Sparky in Hospice Care
Tigers legend Sparky Anderson in hospice care
By GENE MYERS, MATT HELMS and ELISHA ANDERSON
FREE PRESS STAFF WRITERS
Sparky Anderson, the all-time leader among Tigers managers in victories, visibility and inimitable quotations, has been placed in hospice care, according to a statement released today from his family.
Anderson is 76.
The family said Anderson was suffering from complications resulting from dementia and he was at his home in Thousand Oaks, Calif.
“It’s the type of ailment that takes a toll over time,” said family spokesperson Dan Ewald, who was in California with Anderson about three weeks ago.
The statement also said: The Anderson family — wife, Carol; sons Lee and Albert; and daughter Shirley Englebrecht – “wishes to express appreciation to all friends and fans for the support and kindness they have shown throughout Sparky’s career and retirement.”
Ewald, who has been friends with Anderson for 35 years, spent about a week with Anderson in October. They talked about some of old times they shared in baseball during the trip.
One of the stories the pair relived was a trip to Minnesota to play the Twins in 1987. They hailed a cab to go to the ballpark. Ewald paid for the fare and wanted to give the driver an extra bonus because they were in the playoffs.
The next day the two grabbed another cab and somehow got the same driver. On their way to the ballpark, Anderson and Ewald nudged each other signaling they wanted to play a joke on the driver. The two start talking loudly about how badly they were going to beat the Twins, so the driver, who was a Twins fan, would hear them and say something.
But the driver didn’t respond. After a while, Ewald tapped the driver on the shoulder and said, “Do you know who this is?” He pointed at Anderson thinking he might know.
The driver looked at Anderson and said, “No, I don’t recognize him, but I recognize you. You gave me a big tip the other day.” That gave Anderson a good laugh.
“The little stories in baseball, particularly with Sparky, are the ones that are the most precious,” Ewald said.
Anderson managed the Tigers from the middle of the 1979 season through 1995. His 17 seasons are most in club history. The runner-up is Hughie Jennings, who managed Ty Cobb’s Tigers for 14 seasons in the first part of the 20th Century. Anderson beat Jennings’ record for most victories by a Tigers manager by 200 (1,331-1,131).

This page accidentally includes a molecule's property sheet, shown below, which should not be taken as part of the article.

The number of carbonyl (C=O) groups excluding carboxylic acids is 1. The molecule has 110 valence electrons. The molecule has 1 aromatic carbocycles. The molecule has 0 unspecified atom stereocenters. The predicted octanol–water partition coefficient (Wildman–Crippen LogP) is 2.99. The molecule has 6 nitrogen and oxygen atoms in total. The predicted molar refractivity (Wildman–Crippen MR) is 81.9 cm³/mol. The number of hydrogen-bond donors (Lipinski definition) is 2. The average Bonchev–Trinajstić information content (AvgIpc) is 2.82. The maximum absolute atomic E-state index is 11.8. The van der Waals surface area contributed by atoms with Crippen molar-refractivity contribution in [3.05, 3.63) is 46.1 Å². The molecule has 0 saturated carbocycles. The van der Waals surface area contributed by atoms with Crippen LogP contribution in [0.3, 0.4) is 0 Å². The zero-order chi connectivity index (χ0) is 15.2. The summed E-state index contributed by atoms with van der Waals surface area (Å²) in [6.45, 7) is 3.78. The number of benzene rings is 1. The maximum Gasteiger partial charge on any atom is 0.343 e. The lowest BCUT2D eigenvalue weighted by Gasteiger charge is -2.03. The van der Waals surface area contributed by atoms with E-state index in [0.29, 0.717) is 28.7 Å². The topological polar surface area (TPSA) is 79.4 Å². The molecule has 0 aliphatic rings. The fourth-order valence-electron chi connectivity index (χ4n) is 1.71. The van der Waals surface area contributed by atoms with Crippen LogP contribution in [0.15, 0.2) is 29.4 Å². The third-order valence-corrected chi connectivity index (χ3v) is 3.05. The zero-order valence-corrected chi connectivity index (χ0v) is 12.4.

Throughout his years near or at the top of baseball through his 2000 election to the Hall of Fame, Anderson rejected the airs of celebrity, no matter how prominent he became. He forever seemed as happy to see people he knew — and didn’t know — as they did to see him.
The Bridgewater, S.D., native, born George Lee Anderson, was inducted into the Hall of Fame in 2000, deflecting credit for the honor.
"The players are the ones who earn their way into Hall of Fame," he sad in his acceptance speech in Cooperstown, N.Y. "Managers like me, we just ride in on their backs."
A second baseman, Anderson played one season for the 1959 Phillies. He managed the Cincinnati Reds 1970-78, winning the World Series in 1975 and 1976. He was named the American League manager of the year in 1984 and 1987. His record with the Tigers was 1,331 wins, 1,248 losses.
After he left the Tigers, Anderson kept ties to Michigan through CATCH, an organization he started in 1987 that raises money to help sick and at-risk kids. For years Anderson returned for CATCH's annual golf event in Northville.
Since its inception, CATCH has rung up about $4 million for Henry Ford Hospital and Children's Hospital of Michigan with support from golfers and sponsors such as Ford Motor Co. and Toyota Motor Sales USA.
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